MONDAY, JUNE 28, 1993 Valley Living THE UKIAH DAILY JOURNAL To report local n«w« telephone Maureen Connor-Rice, 468-3526 Will movie interest translate into money? By The Associated Prsss Museum officials and researchers are hoping the dinosaur-size hype surrounding "Jurassic Park" will translate into a new era of paleontological prosperity. At the American Museum of Natural History, home to the world's largest dinosaur collection, organizers of a new exhibit have incorporated props from the new Steven Spielberg film in an effort to spark interest in a field that they say is as under-funded as it is over- hyped. Turn a comer in the dimly lit hall and you're face-to-face with the film's deadliest predator — an oversized velociraptor, jaws agape to expose rows of glistening teeth, three-clawed arms bent forward in pursuit of prey. Underfoot scampers a compsognathus, a house cat- size version of tyrannosaurus rex. And yes, at the end of the exhibit are the real fossils — including the skull of the first tyrannosaurus ever displayed. Dinosaur Society President Steven Gittelman, who helped create the exhibit, said he liked the film— particularly because it seems sure lo ignite interest in a field that he says has long been financially neglected. At the Museum of the Rockies in Bozeman, Mont., fossil experts embrace the wide swath of publicity that the film has created, but are also hoping for more concrete results. "As much as everyone likes dinosaurs, no one contributes to it," said the museum's director, Art Wolf. "The craziness from 'Jurassic Park' is going to continue all summer. We hope it helps." Spielberg's production company, Amblin Entertainment, has already donated an undisclosed sum of money to further the research of Jack Homer, a Museum of the Rockies paleontologist who served as an adviser on the film and who was the model for a character in the film. More than 600 people have already applied to participate in dinosaur digs with Homer and his crew, and that number is now expected to swell. In Hays. Kan., the local state university timed an announcement of a donation aimed at housing a fossil collection to coincide with a special preview of the film. He turns furniture making into a craft Garth Miller: one of the reasons Mendocino County becoming known as the fine crafts center of California. is Garth Miller begins work on a piece of furniture. He makes heirloom-quality pieces and creates traditional Items which are functional In today's world. In one corner of the organized studio stands a 10-foot rococo wardrobe, exquisitely carved and burnished and looking every bit as though it was created in France 200 years ago. In another, a lovely Shaker sideboard is starting to take shape, its lines simple and its style classically American. Welcome to the Garth Miller Studio, one of the reasons that Mendocino County is becoming known as the fine crafts center of California. Garth Miller, 34, sells his heirloom-quality creations all over the state, primarily to Bay Area interior designers who commission pieces for clients with specific needs. Samples of his work are also shown locally at the Habitat on School Street or by appointment with Miller. "People come to me with a requirement and I make a recommendation on style," Miller says. "I adapt traditional styles to the functions of today." Miller was born and raised in Southern California's Palos Verdes and earned a degree hi industrial arts at Humboldt State. It was during his college years that he came to two key realizations: He wanted to make his home in Northern California, and he wanted to create functional items that were also beautiful. He started out building sailboats and went from that into carpentry and cabinet making. Those skills evolved into furniture making. "Each step had fewer and fewer rules," Miller says. "And each was more challenging. Now the challenge for me is talcing a style and translating it into handmade furniture." Over the last five years, Miller's business has grown to the point that he hired Bob Rasc- hein, a journeyman furniture maker, last year. Miller is now in the process of working with the City of Ukiah's Redevelopment Agency to find a site for a 5,000-square-foot facility that he has designed himself. "I want a creative environment for making; funu'ture^ sor, what I'll build will be almost the. antithesis of a factory," Miller says. "It will be laid out for individual craftspeople to produce individual pieces." He plans to add two experienced furniture makers to his team after his relocation. To make an appointment to see Miller's work, call 463-2210 or 462-6911. 'Zits' are not caused by dirt By The Associated Prsss Acne is a cause of distress for many teen-agers, but changing habits and knowing when to seek medical attention may make the problem easier to manage. Acne is a skin disease that has little to do with personal hygiene. Instead, blame it on hormonal changes and possibly other factors occurring during puberty. Acne affects the pilosebaceous glands, the combined hair follicles and sebaceous glands that supply the skin with oil. The disease occurs when the outflow duct of the gland is clogged by abnormally shedding cells in the lining of the duct. Acne can vary in severity from whiteheads and blackheads to severe cysts and nodules that can forrri under the skin. The blemishes are generally found in areas where the pilosebaceous glands are concentrated, such as the face, back and chest. Dirt does not cause acne. Nor is acne improved by frequent cleansing. But when washing, it is important to use a mild cleanser to avoid irritation that might further worsen acne. Astringents may be used to remove oil from skin that feels exceptionally greasy. Acne's link to diet is debatable. Researchers have found no scientific evidence that links the condition to specific foods. But some people insist that certain foods such as shellfish and nuts may aggravate the condition—and some doctors agree. Treatment of acne combines unplugging the duct along with fighting bacteria and inflammation. No matter how tempting, do not pop a pimple. Doing so can introduce oily material under the skin, worsening inflammation and increasing the risk of scarring. There are various over-the- counter medications that are effective. Two useful ingredients are benzoyl peroxide and salicylic acid. These ingredients can help unplug a clogged duct and have an f * antibacterial * effect" <aff 'well. Use of over-the-'counter medications varies according to skin type and severity of acne. But generally, these products should not be used more than twice a day. If blemishes do not clear up after four to six weeks of using an over- the-counter product, or if there is extensive acne on the face, chest or back, medical attention should be sought. Home garden is source of high nutrition POUND RIDGE, N.Y. (AP) — In a health- conscious age, with everybody told to eat more vegetables, a plain home gardener gets to look like a role model. Here's a person who's not only eating but growing those recommended daily servings, getting some exercise in the process and even enjoying the work. But among vegetable gardens, some pack more health than others. Lettuce, much as we love those tender leaves and crisp hearts, trails far behind in the vitamins race. A nutrition-savvy gardener thinks broccoli, more than lettuce or tomato, and may try growing sweet potatoes hi the North. Vitamin-rich dandelions get harvested from the lawn instead of trashed. Raw vegetables like carrots and spinach leaves achieve high billing. Now, nobody is going to stop growing tomatoes because some nutrition buff says they rank lower than the cabbage family. We crave the sweet taste of our own sun-ripened tomato and, if need be, we'll make do with broccoli from the supermarket to fill dietary recommendations. Of course, space and the number of mouths to feed play major roles. Obviously, a single person or a couple can do more with the same-sized garden than a family of four. This makes vegetable gardening a favorite pastime in retirement and a reason you see so many gray heads out in the bean patch. If we have the space, we'll plant broccoli without sacrificing tomatoes. Broccoli is an ideal garden crop because the plants keep producing all summer and deep into autumn. First, you harvest the large central heads. After that, smaller heads, or florets, keep coming from side shoots. You can also make second plantings in midsummer to get central heads in fall. Broccoli, an excellent source of fiber and vitamins A and C, is also a good source of calcium, phosphorus, iron and B vitamins. Recent studies have highlighted its role in prevention of some cancers. Broccoli relatives like kale, collards and Brussels sprouts also are highly nutritious. Sprouts, whose taste improves with frost, survive even zero temperatures. I've harvested them in the snow for Christmas dinner. To keep their best flavor you should beware of overcooking them. Long before modern science pinpointed the roles of carbohydrates and proteins, American Indians combined com and beans into healthful meals like succotash. These remain among our favorite garden crops. The big hype in com nowadays is varieties with long-keep sweetness, but this benefits supermarket shelf-life rather than the gardener. I put water on to boil, then go out and pick the ears and rush them to the pot. That's the kind of fresh sweetness gardeners enjoy. Green beans are sweet to the taste and elegant to the eye, but shell beans pack the proteins. Sure, you might say, but I can buy dry shell beans in sacks at the supermarket. True, but try growing a cranberry bean or a French flageolet and savor the buttery, nutty taste fresh from the pod. They're as easy to grow as green beans, but take a couple of weeks longer for the seeds to reach shell size. There are hundreds of varieties. Other shell vegetables like peas, limas and soybeans are also rich sources of vitamins, minerals and protein. Like broccoli, sweet peppers are one of those vegetables that may be eaten raw as well as cooked. The plus, nutritionally, in raw vegetables is that they retain their vitamin strength. As a pepper ripens and reddens, its vitamin content increases. With its Popeye image, spinach enjoys hero stature as a health food. But if you're going to cook it, you need acres to keep you supplied because it reduces drastically in boiling water. A home gardener gets best value from spinach as a salad green since only a few leaves are needed at a time. Raw beet greens also make a healthful salad ingredient. The sweet potato gets high marks in various nutrition scoreboards I've seen recently. It's a great source of fiber and has lots of vitamin A and beta carotene. You might think of it as a subtropical plant best cultivated in places with long growing seasons. But gardeners have reported good results in the North with raised beds and black plastic mulch. Cantaloupe, another yellow vegetable (or fruit), brims with vitamins A and C. Some herbs add nutrients as well as tang to a meal. Did you know that parsley, America's most widely grown herb, contains more beta carotene by weight than carrots? Of course, you're not going to swallow a quarter of a pound of parsley, but even a little helps. Community pews notes PV High looking for cheerleaders Anyone who would like to be a cheerleader at Potter Valley High School should contact Laura Oberfeld, 743-1148. There will be a mandatory meeting Thursday at the school. New diet plan to be Introduced A nutrition education program has been developed by Jazzercise, according to instructor Mardi Boettcher. At 5:30 p.m. Wednesday, she will introduce the program and relate an overview of it. There will be meetings on the following three Wednesdays to complete the program. Mapping your anatomy is the title of the July 7 meeting, with supermarket strategy on July 14 and power foods and cholesterol on July 21. Boettcher claims there will be no more calorie counting, hunger pangs or failures. The "Know More Diet" is a sensible approach to eating based on the Jazzercise philosophy of fun and fitness, she says. The program has participants choose foods based on the person's body size and activity level. You can eat more, Boettcher says, by balancing the type and amount of food with an appropriate workout schedule. Classes are held at the Ukiah Church of Religious, 741S. Oak St. The cost is $10 for the first class or $36 for the four-week session. Call 462-6563 for more information. Five Hospice volunteers certified Hospice of Ukiah, Inc. has completed its annual volunteer training session. Five people were certified as volunteers. They are Karen Rifkin, Don Rowlette, Jan Boyd, Pat Pasini and Janine Lieberman. The 24-hour training programs are offered to the public as a means of providing public education as well as recruiting new volunteers for Hospice work. Hospice is a way of caring for people in their own homes who have illnesses from which they are not expected to recover. The program serves Ukiah, Redwood Valley, Potter Valley, Hopland and Anderson Valley. There is no cost to the patient. For more information, call 468-8091. NCO holds public hearing A public hearing will be held at 2 p.m. Wednesday for comments on local plans to meet the needs of low- income residents of Lake and Mendocino counties through North Coast Opportunities. The hearing will be held at NCO, 413 N. State St. MC offers trip to New Zealand A tour to New Zealand led by popular tour director Bob Alto has been set to begin Dec. 26, the Mendocino College Community Extension office has announced. The 13-day tour will feature the cities of Auckland and Christchurch, and include such highlights as a caves visit, a stately home tour, farm tour, sheep station tour and overnight at Glencoe Lodge on Mount Cook. Optional extensions are also available to Fiji and Australia. Tour leader Bob Alto is a popular humanities and speech instructor at Mendocino College with over 20 years of traveling experience in all parts of the world. His tours are marked by personal attention to detail. Cost for the tour is $2,696. Those who wish more information about the tour are invited to call the Mendocino College Community Extension office at 468-3063. Kids' Farmers Market to start A Kids' Farmer's Market, sponsored by the Mendocino County Public Library begins at 4:30 p.m. Wednesday in front of the Ukiah Library, Main and Perkins streets. This is an activity for children who are actively involved in food production in which their efforts are recognized and they can sell their crops, according to coordinator Donna Ken. The youngsters will sell fruits, vegetables, nuts, herbs, eggs and flowers. Any children who have their own project or who are involved in a family project can participate. They must put in significant effort and read something each week furthering their knowledge of food production. Younger children may have adults or older children read to them. The children's librarian will assist in finding appropriate readings. The Kids' Farmer's Market will happen every Wednesday, from 4:30 to 6 p.m. This is right after the summer reading program activities. Children can sign up in advance and get their official California producer's certification, free of charge.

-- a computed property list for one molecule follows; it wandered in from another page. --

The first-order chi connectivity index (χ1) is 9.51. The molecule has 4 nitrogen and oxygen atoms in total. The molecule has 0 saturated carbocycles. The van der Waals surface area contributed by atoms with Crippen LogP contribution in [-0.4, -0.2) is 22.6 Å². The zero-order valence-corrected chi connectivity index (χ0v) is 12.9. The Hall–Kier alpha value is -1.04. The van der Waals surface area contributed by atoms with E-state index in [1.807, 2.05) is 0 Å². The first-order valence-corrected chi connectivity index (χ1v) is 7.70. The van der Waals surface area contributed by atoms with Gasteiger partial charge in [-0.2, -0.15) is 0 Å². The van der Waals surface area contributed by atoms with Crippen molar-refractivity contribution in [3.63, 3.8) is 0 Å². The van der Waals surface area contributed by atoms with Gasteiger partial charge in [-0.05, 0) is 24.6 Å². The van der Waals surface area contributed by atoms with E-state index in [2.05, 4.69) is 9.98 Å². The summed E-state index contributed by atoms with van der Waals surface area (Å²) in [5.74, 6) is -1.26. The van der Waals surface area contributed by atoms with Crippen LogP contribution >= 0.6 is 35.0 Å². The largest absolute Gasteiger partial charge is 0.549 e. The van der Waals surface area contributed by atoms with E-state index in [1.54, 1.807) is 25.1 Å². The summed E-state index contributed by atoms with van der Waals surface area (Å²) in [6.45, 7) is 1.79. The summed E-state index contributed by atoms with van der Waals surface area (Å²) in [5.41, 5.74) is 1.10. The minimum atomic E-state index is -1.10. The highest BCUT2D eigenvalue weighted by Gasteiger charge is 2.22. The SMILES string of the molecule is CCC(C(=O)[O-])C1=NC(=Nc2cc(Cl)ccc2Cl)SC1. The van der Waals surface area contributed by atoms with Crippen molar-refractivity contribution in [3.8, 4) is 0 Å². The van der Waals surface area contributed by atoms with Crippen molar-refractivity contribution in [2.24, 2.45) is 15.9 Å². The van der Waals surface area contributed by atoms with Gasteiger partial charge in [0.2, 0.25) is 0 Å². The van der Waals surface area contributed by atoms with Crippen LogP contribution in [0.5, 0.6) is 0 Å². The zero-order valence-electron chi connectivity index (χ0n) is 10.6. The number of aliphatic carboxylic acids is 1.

What members have found on this page
Get access to Newspapers.com
- The largest online newspaper archive
- 11,200+ newspapers from the 1700s–2000s
- Millions of additional pages added every month